JCAR suspends rules for Pritzker’s mask mandate in schools, Appellate Court dismisses case
As a member of the Joint Committee on Administrative Rules (JCAR), I am part of a 12-member, evenly-balanced panel of Republicans and Democrats from all four caucuses. We review rules for how laws will be implemented that are brought forward by state agencies, and emergency rules promulgated by the Governor. During the Covid-19 pandemic, our role has taken center stage on a few occasions when we have had to take up issues that many feel represented executive overreach on the part of Gov. JB Pritzker and his administration.
Last week, the Republicans and Democrats on JCAR stood united as we blocked an attempt by Gov. Pritzker to reissue a school mask, vaccine, and testing mandate that an Illinois Circuit Court judge had ruled null and void because it violated due process rights for Illinois children and teachers. The 9-0-2 vote was significant, because Democrats who are typically loyal to the Governor did not support his effort to reinstate a mandate that the courts struck down.
During our debate, nearly every member of JCAR expressed interest in waiting until the Appellate Court ruled on Gov. Pritzker’s appeal of the Circuit Court ruling, which was a temporary restraining order. In fact, we specifically asked the Governor to withdraw his rule so we could wait for the Appellate Court decision. He declined, and pressed forward.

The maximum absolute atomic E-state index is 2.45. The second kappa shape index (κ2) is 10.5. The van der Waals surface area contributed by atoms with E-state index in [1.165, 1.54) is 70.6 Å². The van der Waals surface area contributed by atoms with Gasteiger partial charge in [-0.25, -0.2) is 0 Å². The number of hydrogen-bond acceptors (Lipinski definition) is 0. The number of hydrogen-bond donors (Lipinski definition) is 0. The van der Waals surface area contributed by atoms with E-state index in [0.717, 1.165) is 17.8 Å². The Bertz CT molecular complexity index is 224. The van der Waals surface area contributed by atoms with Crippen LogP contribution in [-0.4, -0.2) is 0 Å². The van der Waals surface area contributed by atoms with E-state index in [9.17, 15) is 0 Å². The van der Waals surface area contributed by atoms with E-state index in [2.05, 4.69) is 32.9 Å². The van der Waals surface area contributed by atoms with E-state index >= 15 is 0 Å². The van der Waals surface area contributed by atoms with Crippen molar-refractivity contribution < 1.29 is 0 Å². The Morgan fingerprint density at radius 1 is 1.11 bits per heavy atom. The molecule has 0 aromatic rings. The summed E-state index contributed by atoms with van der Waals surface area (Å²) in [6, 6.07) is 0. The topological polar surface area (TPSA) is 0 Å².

Later in the week, during the overnight hours of February 17-18, the 4th District Appellate Court issued their decision on Gov. JB Pritzker’s appeal. Because the school mandates had expired on Feb. 13 and JCAR blocked the reissuance of Pritzker’s rules on the 15th, the higher court deemed Gov. Pritzker’s appeal to be moot. As a result, the Circuit Court ruling stands. In response to the Appellate Court decision on Friday, I issued the following statement:
“This Appellate Court decision is a clear indication that Governor Pritzker’s unilateral decision-making relative to Covid-19 must end. We are well beyond the point when the Governor should respect the authority and processes of the two other coequal branches of government. Rather than one-man-rule, the three branches should be working together to create clarity, not chaos.
“The court ruling is not about whether people support or oppose masks. It is about constitutional rights to due process that must be afforded to all Illinoisans, including school children and teachers. Rather than accepting that court ruling and responding accordingly, Gov. Pritzker doubled down on his desire for full power and control, and by doing so, he showed us all that due process rights are not important to him.
“The Governor needs to step back, and engage with the legislature on how to best move forward. Based on the Circuit Court’s initial temporary restraining order, nearly 2/3 of Illinois schools have gone to ‘mask optional.’ Any attempt to reverse or stymie those local decisions will only exacerbate the chaos our schools are experiencing.”